Judge orders release of files related to investigation into former CCSO undersheriff
A district court judge ruled today to grant the petition asking for the release of the investigative file related to the case against former Cascade County Undersheriff John Stevens.
The Electric and other media organizations requested the file last fall and Stevens filed an objection in November on the grounds of his privacy. No other affected party filed an objection to the release of the file.
On Feb. 6, Judge Greg Pinski filed an order granting the release of a redacted version of the file and overruling Stevens’ objection.
The Electric received the redacted file and is currently reviewing the documents.
According to Pinski’s order, the county clerk and recorder’s office began raising questions in 2018 about suspicious purchases and inventory practices at at the Cascade County Sheriff’s Office.
An “internal audit uncovered evidence of potential criminal activity related to the purchase and improper retention of firearms, the Cascade County Attorney requested the Montana Department of Justice, Division of Criminal Investigation conduct a criminal investigation. DCI agents interviewed numerous county employees and reviewed thousands of pages of county financial documents. DCI agents prepared investigative summaries and found fiscal polices were not followed and governmental property improperly retained by Stevens,” according to Pinski’s order.
Stevens was charged with felony theft in March 2019 and in July, he entered a no contest plea to misdemeanor theft under a plea agreement and was sentenced to one-year probation.
Stevens recently petitioned the court to have the charge dismissed since he’s reached the halfway point and complied with the terms of his deferred sentence.
Montana law allows for the release of confidential criminal justice information when a district court authorizes it when the “demands of individual privacy do not clearly exceed the merits of public disclosure.”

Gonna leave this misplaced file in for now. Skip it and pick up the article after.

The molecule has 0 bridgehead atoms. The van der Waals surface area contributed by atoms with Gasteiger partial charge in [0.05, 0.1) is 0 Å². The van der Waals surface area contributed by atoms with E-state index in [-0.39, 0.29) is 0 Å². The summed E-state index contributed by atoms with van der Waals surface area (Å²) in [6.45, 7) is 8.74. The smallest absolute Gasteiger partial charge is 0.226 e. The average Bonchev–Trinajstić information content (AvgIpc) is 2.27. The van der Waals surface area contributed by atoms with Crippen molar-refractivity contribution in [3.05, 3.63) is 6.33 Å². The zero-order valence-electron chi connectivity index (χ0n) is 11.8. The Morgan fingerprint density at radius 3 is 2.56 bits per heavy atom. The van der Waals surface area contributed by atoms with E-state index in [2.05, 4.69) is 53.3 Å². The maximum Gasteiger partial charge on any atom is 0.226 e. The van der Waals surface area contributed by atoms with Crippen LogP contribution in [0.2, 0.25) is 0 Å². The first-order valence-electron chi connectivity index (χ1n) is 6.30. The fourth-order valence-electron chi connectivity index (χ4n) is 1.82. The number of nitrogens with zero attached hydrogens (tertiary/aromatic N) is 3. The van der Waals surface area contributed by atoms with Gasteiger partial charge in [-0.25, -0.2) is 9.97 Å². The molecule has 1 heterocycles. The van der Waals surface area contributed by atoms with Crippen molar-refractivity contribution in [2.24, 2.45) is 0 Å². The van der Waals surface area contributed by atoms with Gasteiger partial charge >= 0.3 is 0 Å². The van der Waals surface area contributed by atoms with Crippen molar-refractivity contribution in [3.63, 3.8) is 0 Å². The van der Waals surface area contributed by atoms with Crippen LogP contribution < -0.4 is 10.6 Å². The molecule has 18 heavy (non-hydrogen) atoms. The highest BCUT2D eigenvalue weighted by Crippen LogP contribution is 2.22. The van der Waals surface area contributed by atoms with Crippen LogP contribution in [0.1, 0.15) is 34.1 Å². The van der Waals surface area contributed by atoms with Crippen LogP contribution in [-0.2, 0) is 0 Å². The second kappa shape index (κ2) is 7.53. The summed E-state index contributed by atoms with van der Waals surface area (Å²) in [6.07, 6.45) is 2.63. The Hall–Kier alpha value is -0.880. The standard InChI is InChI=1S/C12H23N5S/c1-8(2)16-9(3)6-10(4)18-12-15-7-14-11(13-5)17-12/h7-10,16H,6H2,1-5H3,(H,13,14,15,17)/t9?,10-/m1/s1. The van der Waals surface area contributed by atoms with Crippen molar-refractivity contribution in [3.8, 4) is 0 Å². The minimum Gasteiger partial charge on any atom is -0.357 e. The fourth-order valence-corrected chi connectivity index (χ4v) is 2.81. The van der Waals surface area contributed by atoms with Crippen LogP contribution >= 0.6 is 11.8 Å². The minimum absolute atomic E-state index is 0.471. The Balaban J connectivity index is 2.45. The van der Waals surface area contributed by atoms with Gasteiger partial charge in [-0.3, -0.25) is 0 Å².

The law allows anyone to request the release of such information, prompting a judicial review.
Pinski wrote in his order that the Montana Constitution provides the public the right to examine documents of all public bodies or agencies of state government or its subdivisions except in cases where demands of individual privacy clearly exceed the merits of public disclosure.
For this case, the county has agreed to release the confidential criminal information with appropriate redactions to individual addresses and financial account numbers, according to the order.
Pinski writes that Stevens needed to show that he had a subjective or actual expectation of privacy and “that society is willing to recognize that expectation as reasonable. Stevens makes no such showing.”
Stevens was a “public official convicted of criminal misconduct in his official capacity related to his official job duties,” Pinski wrote in his order to release the file.
In his objection, Stevens’ attorney argues that the file should remain confidential to protect others mentioned were not involved in the crimes. Pinski wrote in his order that most criminal investigations involve witnesses not charged with crimes and their names are not confidential, nor is the information they provide, particularly once the investigation is closed.
“Stevens contends the investigation reports allege wrongdoing by others in the Cascade County Sheriff’s Department, but no charges were filed against those individuals. Putting aside whether Stevens has standing to assert the privacy rights of others or privacy rights in government documents, the audit report raises many questions about the Cascade County Sheriff’s Office fiscal practices while Edwards was an elected official and Stevens was his appointed undersheriff. The fundamental principles of transparency and accountability are central to any democracy. The public has a right to know how its taxes are spent and its government agencies are administered,” Pinski wrote in his order to release the redacted version of the file.
“Montana law is clear. There is no expectation of privacy in a government official’s use of taxpayer money, use of government property, or theft of government property” Pinski wrote in his order. “Stevens has no expectation of privacy to assert. The public’s right to know is paramount.”